I trust Paul when he says "in all his years". Gotta have respect for a guy that was there to witness the invention of dirt.
 

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I am thinking that I might have the same problem as this man.
I have had a high idle for the longest time that I can't figure out, tried everything outside of a new engine. This sounds like it might be the ticket. I can't wait to see and get measurements from this good man.

I can understand the plate wearing out, I have been known to use the throttle quite a bit, like a true race car driving, opening and closeing it like none other. I am thinking this guy might have been driving like a race car driver as well.
 

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The throttle plate should not be contacting the side to any extent. The up and down measurement should be a bit larger than the actual opening. This lets it stop and close while not being straight up and down. Perhaps some adjustment to this is needed.

A way to test it, assuming no other vacuum leaks, is to disconnect the IAC while the car is running and warmed up. This should kill the motor. If enough air is leaking past the throttle plate to allow the car to continue running then I would suspect a problem. But would look else where first.

I remember Fred Flinstone complaining of this once. Seems he was wearing his feet out trying to keep the car from creeping forward at a stop sign.........




:ttiwwop:
 

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Discussion Starter #16
Ok. I have the pic for you guys to look at.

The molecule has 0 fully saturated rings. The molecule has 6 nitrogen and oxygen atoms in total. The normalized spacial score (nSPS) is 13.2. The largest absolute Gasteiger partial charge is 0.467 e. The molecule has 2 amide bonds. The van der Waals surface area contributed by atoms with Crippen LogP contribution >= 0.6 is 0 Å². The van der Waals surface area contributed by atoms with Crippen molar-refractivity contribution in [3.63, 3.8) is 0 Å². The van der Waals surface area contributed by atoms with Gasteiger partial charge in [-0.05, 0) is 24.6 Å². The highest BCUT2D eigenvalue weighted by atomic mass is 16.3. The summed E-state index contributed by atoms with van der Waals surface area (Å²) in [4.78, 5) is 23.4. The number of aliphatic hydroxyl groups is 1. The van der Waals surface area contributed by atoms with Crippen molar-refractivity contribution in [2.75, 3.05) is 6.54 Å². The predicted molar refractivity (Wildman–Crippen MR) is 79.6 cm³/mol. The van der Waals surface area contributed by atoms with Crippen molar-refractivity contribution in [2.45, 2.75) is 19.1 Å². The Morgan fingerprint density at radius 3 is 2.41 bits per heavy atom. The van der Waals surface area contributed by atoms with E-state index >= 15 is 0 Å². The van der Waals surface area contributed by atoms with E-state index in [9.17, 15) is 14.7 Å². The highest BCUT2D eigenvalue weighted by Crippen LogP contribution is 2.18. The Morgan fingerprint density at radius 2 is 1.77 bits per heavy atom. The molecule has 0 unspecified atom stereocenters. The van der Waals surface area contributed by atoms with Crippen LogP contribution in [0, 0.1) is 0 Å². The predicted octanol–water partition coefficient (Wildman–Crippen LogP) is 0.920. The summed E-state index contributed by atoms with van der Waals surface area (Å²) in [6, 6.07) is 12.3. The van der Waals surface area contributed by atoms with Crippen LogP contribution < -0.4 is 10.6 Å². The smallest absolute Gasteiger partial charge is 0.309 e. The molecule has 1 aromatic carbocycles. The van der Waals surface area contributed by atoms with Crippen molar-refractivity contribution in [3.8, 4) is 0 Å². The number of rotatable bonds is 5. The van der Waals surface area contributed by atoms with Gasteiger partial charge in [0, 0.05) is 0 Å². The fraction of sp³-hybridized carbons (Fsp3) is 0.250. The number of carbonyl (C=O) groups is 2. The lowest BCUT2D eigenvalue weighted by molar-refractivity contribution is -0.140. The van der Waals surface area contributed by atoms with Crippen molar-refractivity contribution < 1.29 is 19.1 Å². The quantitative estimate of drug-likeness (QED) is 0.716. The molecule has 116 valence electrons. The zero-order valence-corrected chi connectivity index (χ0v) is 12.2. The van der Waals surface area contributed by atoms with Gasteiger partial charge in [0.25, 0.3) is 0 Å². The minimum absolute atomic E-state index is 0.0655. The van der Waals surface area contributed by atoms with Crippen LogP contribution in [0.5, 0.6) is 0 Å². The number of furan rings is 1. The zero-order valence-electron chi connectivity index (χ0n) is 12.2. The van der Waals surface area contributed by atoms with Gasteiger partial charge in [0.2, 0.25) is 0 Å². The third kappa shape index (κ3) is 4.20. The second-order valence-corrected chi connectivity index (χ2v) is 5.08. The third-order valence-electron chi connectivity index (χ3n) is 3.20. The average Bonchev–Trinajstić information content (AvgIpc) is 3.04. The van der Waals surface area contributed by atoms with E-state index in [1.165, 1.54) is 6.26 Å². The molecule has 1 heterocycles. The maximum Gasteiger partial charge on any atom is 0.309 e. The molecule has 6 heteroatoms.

Notice the wear on the left side. The flap was clearing becoming part of the shaft. The shaft bushings were excellent so this was an easy fix for me. With this little bit of wear the rpms when hot were about 1200 rpm. Just about every 3.0 I was looking at in the bone yard had the same problem. Some were really bad. My good one came out of a 93 Taurus with a 3.8. If anyone is going to change one you just have to match up the letter stamped on the flap. Mine is a B which has no hole. I was seeing letters anywhere from A to N. All of them except B had holes of different sizes drilled in them.

When taking the screws for the flap out you have to be extra careful. When they put these things together they crimped the thraeded end of the screws. So when the screws are coming out the last part is tight and it leaves metal shavings behind.
 

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Well s***. He's right.


I took the TB from my old engine off the shelf and began playing with it. In the closed position, I checked for any axial play, and there was none. I then checked for axial play in the WOT position, and wouldn't you know it...

About 1.5mm end to end!!!


My bearing was tight enough that I had to manualy move the shaft from side to side in order to notice anything, but with a worn bearing, or in a car that sees frequent changes in throttle position from WOT and back to closed, or anywhere in between, the pictures shown above would definitely be an end result.
 

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I would still like to know how these are wearing. I have three cars all with well over 100k and none have any noticeable wear on this plate. The '93 SHO has close to 200k on it and the '91 Festiva has over 165k.

Is there carbon build up behind the plate?
 

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Originally posted by SHOZ123@Feb 27 2004, 10:40 AM
I would still like to know how these are wearing. I have three cars all with well over 100k and none have any noticeable wear on this plate. The '93 SHO has close to 200k on it and the '91 Festiva has over 165k.

Is there carbon build up behind the plate?
Paul, there was not enough carbon on the throttle body anywhere that would hinder movement of the plate.

My throttle body isn't worn, either. The axial play was nil at closed, but significant at WOT. I think what is happening is that at WOT, the plate moves sideways along the shaft, and as the throttle is closed, the plate rubs the side of the throttle body bore, wearing the plate a little bit at a time. The end result is the image that is posted above.